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McSwain v. United States

United States District Court, D. Nevada

March 7, 2017

PAMELA MCSWAIN, Plaintiff,
v.
UNITED STATES OF AMERICA; Defendant.

          ORDER

          Gloria M. Navarro, Chief Judge United States District Judge

         Pending before the Court is the Motion for Partial Dismissal, (ECF No. 17), filed by Defendant United States of America (“Defendant”). Plaintiff Pamela McSwain (“Plaintiff”) filed a Response, (ECF No. 20), and Defendant filed a Reply, (ECF No. 25).[1] For the reasons set forth herein, Defendant's Motion for Partial Dismissal is GRANTED.

         I. BACKGROUND

         This case arises out of a personal injury incident that occurred at the McCarran International Airport on September 29, 2014. (Compl. ¶ 10, ECF No. 1). While near the security checkpoint, Plaintiff claims that she witnessed a Transportation Security Administration (“TSA”) dog barking and pulling on the leash maintained by its handler. (Id. ¶ 12). Shortly after, Plaintiff alleges she was “attacked from behind by [a] large black TSA dog which knocked both Plaintiff and [her emotional support dog] to the ground.” (Id. ¶ 13).

         Plaintiff filed her Complaint on July 13, 2015, alleging a claim of negligence against Defendant pursuant to the Federal Tort Claims Act (“FTCA”). (See Compl). Specifically, Plaintiff alleges that “Defendant breached its duty of care towards Plaintiff by failing to either properly leash its security dog or provide the handler with appropriate training for doing so.” (Id. ¶ 18) (emphasis added).[2] In the instant motion, Defendant seeks dismissal on: (1) the negligent training portion of Plaintiff's claim; (2) the prayer for declaratory relief; and (3) the prayer for a separate award of attorney's fees.

         II. LEGAL STANDARD

         “Federal courts are courts of limited jurisdiction. They possess only that power authorized by Constitution and statute.” Kokkonen v. Guardian Life Ins. Co. of Am., 511 U.S. 375, 377 (1994). Therefore, before a federal court may consider the merits of a case, it must first determine whether it has proper subject matter jurisdiction. Scott v. Pasadena Unified Sch. Dist., 306 F.3d 646, 653-54 (9th Cir. 2002).

         Rule 12(b)(1) of the Federal Rules of Civil Procedure permits motions to dismiss for lack of subject matter jurisdiction. Fed.R.Civ.P. 12(b)(1). When subject matter jurisdiction is challenged, the burden of proof is placed on the party asserting that jurisdiction exists. Scott v. Breeland, 792 F.2d 925, 927 (9th Cir. 1986) (holding that “[t]he party seeking to invoke the court's jurisdiction bears the burden of establishing that jurisdiction exists”). Accordingly, the court will presume lack of subject matter jurisdiction until the plaintiff proves otherwise in response to the motion to dismiss. Kokkonen, 511 U.S. at 377.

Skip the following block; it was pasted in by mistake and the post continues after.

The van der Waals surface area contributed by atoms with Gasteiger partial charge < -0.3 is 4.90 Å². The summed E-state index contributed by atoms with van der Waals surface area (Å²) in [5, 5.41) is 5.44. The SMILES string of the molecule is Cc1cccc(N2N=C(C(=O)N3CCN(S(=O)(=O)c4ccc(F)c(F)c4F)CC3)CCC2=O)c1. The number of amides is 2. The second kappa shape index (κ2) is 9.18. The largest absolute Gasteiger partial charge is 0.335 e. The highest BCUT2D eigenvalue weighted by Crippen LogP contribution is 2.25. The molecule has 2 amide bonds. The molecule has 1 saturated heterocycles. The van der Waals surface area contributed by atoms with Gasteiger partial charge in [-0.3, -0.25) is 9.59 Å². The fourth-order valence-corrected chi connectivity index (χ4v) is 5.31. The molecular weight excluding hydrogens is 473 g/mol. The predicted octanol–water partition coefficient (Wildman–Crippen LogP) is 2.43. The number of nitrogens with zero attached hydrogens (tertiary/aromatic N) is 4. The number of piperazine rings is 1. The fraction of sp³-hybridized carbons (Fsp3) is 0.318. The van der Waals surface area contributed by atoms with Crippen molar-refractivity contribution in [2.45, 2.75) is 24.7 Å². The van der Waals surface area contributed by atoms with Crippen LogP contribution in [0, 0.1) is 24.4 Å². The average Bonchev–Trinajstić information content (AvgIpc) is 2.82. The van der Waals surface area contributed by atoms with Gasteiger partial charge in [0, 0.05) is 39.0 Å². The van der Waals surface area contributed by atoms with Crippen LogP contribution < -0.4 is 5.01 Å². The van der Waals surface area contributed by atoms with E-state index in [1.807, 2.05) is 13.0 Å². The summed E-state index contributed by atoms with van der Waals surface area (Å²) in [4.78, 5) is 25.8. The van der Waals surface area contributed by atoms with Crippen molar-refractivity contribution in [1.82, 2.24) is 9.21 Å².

A motion to dismiss under Rule 12(b)(1) may be construed in one of two ways. Thornhill Publ'g Co., Inc. v. Gen. Tel. & Elec. Corp., 594 F.2d 730, 733 (9th Cir. 1979). It may be described as ‘facial, ' meaning that it attacks the sufficiency of the allegations to support subject matter jurisdiction. Id. Alternatively, it may be described as ‘factual, ' meaning that it “attack[s] the existence of subject matter jurisdiction in fact.” Id.

         When a court considers a ‘facial' attack made pursuant to Rule 12(b)(1), it must consider the allegations of the complaint to be true and construe them in the light most favorable to the plaintiff. Love v. United States, 915 F.2d 1242, 1245 (9th Cir. 1989).

         “Ordinarily, a case dismissed for lack of subject matter jurisdiction should be dismissed without prejudice so that a plaintiff may reassert his claims in a competent court.” Frigard v. United States, 862 F.2d 201, 204 (9th Cir. 1988) (per curiam). However, where there is no way to cure the jurisdictional defect, dismissal with prejudice is proper. See id.

         III. DISCUSSION

         1. Timeliness of Defendant's Motion for Partial Dismissal

         Citing the ruling in Augustine v. United States, 704 F.2d 1074 (9th Cir. 1983), Plaintiff argues that Defendant's Motion for Partial Dismissal is procedurally improper because it was filed after Defendant filed a responsive pleading. (Pl.'s Response 3:13-17, ECF No. 20). While the court in Augustine found that Rule 12(b)(1) motions filed after the responsive pleading were “technically untimely, ” the court also explained that the issue of subject matter jurisdiction “may be raised by the parties at any time pursuant to Fed.R.Civ.P. 12(h)(3).” Augustine, 704 F.2d at 1075. As a general rule, “[t]he defense of lack of subject matter jurisdiction cannot be waived, and the court is under a continuing duty to dismiss an action ...


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